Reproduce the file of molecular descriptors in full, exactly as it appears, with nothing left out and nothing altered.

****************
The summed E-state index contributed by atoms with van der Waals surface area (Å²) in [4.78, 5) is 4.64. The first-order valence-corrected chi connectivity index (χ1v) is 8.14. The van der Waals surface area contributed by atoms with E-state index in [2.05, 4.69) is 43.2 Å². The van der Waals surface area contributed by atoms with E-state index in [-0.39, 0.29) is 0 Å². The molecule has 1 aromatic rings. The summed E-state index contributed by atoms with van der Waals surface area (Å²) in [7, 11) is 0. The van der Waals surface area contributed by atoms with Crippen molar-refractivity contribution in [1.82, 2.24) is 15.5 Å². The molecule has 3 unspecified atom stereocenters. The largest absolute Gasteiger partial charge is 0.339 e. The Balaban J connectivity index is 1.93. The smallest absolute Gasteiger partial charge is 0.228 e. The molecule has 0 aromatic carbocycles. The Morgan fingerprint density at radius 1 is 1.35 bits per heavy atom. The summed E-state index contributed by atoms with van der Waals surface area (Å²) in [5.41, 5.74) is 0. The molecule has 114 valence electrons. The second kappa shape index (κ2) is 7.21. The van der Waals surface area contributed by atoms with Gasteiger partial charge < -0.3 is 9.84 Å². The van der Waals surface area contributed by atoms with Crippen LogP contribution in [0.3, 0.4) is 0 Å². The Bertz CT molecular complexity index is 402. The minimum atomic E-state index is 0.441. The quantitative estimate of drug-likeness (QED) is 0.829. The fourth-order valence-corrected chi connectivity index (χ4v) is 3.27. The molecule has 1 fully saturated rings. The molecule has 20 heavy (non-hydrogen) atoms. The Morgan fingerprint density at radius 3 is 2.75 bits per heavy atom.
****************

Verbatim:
The summed E-state index contributed by atoms with van der Waals surface area (Å²) in [4.78, 5) is 4.64. The first-order valence-corrected chi connectivity index (χ1v) is 8.14. The van der Waals surface area contributed by atoms with E-state index in [2.05, 4.69) is 43.2 Å². The van der Waals surface area contributed by atoms with E-state index in [-0.39, 0.29) is 0 Å². The molecule has 1 aromatic rings. The summed E-state index contributed by atoms with van der Waals surface area (Å²) in [7, 11) is 0. The van der Waals surface area contributed by atoms with Crippen molar-refractivity contribution in [1.82, 2.24) is 15.5 Å². The molecule has 3 unspecified atom stereocenters. The largest absolute Gasteiger partial charge is 0.339 e. The Balaban J connectivity index is 1.93. The smallest absolute Gasteiger partial charge is 0.228 e. The molecule has 0 aromatic carbocycles. The Morgan fingerprint density at radius 1 is 1.35 bits per heavy atom. The summed E-state index contributed by atoms with van der Waals surface area (Å²) in [5.41, 5.74) is 0. The molecule has 114 valence electrons. The second kappa shape index (κ2) is 7.21. The van der Waals surface area contributed by atoms with Gasteiger partial charge < -0.3 is 9.84 Å². The van der Waals surface area contributed by atoms with Crippen LogP contribution in [0.3, 0.4) is 0 Å². The Bertz CT molecular complexity index is 402. The minimum atomic E-state index is 0.441. The quantitative estimate of drug-likeness (QED) is 0.829. The fourth-order valence-corrected chi connectivity index (χ4v) is 3.27. The molecule has 1 fully saturated rings. The molecule has 20 heavy (non-hydrogen) atoms. The Morgan fingerprint density at radius 3 is 2.75 bits per heavy atom.